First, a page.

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: Carcinoids and large cell neuroendocrine carcinomas (LCNECs) are rare neuroendocrine lung tumors. Here we provide an overview of the most updated data on the molecular characteristics of these diseases. Recent genomic studies showed that carcinoids generally contain a low mutational burden and few recurrently mutated genes. Most of the reported mutations occur in chromatin-remodeling genes (e.g., menin 1 gene [MEN1]), and few affect genes of the phosphoinositide 3-kinase (PI3K)-AKT-mechanistic target of rapamycin gene pathway. Aggressive disease has been related to chromothripsis, DNA-repair gene mutations, loss of orthopedia homeobox/CD44, and upregulation of ret proto-oncogene gene (RET) gene expression. In the case of LCNECs, which present with a high mutation burden, two major molecular subtypes have been identified: one with biallelic inactivation of tumor protein p53 gene (TP53) and retinoblastoma gene (RB1), a hallmark of SCLC; and the other one with biallelic inactivation of TP53 and serine/threonine kinase 11 gene (STK11)/kelch like ECH associated protein 1 gene (KEAP1), genes that are frequently mutated in NSCLC. These data, together with the identification of common mutations in the different components of combined LCNEC tumors, provide further evidence of the close molecular relation of LCNEC with other lung tumor types. In terms of therapeutic options, future studies should explore the association between mechanistic target of rapamycin pathway mutations and response to mechanistic target of rapamycin inhibitors in carcinoids. For LCNEC, preliminary data suggest that the two molecular subtypes might have a predictive value for chemotherapy response, but this observation needs to be validated in randomized prospective clinical trials. Finally, delta like Notch canonical ligand 3 inhibitors and immunotherapy may provide alternative options for patient-tailored therapy in LCNEC.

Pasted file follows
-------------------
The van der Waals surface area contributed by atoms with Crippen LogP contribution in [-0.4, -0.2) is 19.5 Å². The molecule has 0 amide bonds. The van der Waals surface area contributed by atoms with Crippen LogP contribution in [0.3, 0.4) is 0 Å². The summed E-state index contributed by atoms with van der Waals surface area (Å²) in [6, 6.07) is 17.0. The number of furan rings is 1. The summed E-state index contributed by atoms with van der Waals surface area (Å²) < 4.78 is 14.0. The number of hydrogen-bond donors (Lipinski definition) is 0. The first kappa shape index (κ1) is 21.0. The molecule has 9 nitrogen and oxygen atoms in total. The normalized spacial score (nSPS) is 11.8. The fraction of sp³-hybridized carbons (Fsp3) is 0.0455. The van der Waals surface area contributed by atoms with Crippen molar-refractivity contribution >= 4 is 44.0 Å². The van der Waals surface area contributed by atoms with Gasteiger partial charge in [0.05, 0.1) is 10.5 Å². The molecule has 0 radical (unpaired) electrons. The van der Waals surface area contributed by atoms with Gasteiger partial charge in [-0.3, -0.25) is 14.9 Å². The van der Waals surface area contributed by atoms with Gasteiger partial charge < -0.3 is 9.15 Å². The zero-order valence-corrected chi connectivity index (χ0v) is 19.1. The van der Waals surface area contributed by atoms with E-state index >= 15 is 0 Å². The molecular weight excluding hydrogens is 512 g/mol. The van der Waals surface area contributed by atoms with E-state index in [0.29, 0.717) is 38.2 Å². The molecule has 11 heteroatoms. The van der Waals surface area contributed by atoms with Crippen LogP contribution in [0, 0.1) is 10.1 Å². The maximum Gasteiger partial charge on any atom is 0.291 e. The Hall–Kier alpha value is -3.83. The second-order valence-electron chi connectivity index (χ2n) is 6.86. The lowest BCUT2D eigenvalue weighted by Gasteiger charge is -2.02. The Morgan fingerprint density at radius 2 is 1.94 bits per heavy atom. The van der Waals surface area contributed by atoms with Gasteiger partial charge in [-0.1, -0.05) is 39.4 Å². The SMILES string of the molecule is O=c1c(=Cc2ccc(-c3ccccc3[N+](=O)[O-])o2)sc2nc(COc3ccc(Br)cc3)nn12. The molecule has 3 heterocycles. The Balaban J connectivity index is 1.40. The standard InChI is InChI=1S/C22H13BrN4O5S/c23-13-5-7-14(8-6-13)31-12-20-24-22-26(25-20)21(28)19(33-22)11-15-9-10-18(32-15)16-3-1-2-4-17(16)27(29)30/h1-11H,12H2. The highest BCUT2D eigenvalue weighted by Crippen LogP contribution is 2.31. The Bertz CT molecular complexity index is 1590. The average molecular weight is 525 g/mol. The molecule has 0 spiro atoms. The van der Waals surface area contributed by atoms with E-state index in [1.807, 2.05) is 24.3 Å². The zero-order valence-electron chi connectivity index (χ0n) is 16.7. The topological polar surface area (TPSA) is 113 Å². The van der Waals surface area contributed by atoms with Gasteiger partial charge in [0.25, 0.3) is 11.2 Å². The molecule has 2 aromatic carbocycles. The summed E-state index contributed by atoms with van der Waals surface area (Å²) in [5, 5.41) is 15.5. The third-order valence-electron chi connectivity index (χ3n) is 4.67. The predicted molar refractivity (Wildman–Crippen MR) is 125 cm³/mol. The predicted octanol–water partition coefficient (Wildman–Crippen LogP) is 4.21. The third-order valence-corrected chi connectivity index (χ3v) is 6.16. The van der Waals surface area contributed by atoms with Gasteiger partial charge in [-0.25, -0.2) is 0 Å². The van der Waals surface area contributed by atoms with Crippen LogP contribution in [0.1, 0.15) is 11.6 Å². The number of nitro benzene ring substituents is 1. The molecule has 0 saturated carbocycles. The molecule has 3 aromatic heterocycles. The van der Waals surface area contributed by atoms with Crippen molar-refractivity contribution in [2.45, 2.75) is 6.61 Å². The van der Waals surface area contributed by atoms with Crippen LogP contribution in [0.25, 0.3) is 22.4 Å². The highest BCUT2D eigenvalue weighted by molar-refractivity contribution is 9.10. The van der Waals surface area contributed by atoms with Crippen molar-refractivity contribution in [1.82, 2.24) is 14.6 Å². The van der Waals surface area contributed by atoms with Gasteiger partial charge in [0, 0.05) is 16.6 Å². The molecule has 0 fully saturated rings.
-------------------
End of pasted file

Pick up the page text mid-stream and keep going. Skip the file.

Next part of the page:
Copyright (C) 2018 by the International Association for the Study of Lung Cancer